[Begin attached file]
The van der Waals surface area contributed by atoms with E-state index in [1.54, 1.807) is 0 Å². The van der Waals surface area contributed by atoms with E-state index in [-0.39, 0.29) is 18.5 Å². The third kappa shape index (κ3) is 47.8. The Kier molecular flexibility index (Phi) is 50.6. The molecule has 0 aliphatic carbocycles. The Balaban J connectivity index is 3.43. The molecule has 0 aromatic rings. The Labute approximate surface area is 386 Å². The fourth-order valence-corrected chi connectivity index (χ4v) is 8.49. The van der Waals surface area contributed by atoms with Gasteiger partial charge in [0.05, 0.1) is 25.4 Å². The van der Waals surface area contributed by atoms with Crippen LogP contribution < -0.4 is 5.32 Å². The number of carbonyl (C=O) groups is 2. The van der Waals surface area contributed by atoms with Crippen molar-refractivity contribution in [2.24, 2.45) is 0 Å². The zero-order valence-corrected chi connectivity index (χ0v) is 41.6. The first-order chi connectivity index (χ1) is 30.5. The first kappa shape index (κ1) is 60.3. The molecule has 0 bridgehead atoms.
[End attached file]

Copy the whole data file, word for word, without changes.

The van der Waals surface area contributed by atoms with E-state index in [1.54, 1.807) is 0 Å². The van der Waals surface area contributed by atoms with E-state index in [-0.39, 0.29) is 18.5 Å². The third kappa shape index (κ3) is 47.8. The Kier molecular flexibility index (Phi) is 50.6. The molecule has 0 aliphatic carbocycles. The Balaban J connectivity index is 3.43. The molecule has 0 aromatic rings. The Labute approximate surface area is 386 Å². The fourth-order valence-corrected chi connectivity index (χ4v) is 8.49. The van der Waals surface area contributed by atoms with Gasteiger partial charge in [0.05, 0.1) is 25.4 Å². The van der Waals surface area contributed by atoms with Crippen LogP contribution < -0.4 is 5.32 Å². The number of carbonyl (C=O) groups is 2. The van der Waals surface area contributed by atoms with Crippen molar-refractivity contribution in [2.24, 2.45) is 0 Å². The zero-order valence-corrected chi connectivity index (χ0v) is 41.6. The first-order chi connectivity index (χ1) is 30.5. The first kappa shape index (κ1) is 60.3. The molecule has 0 bridgehead atoms.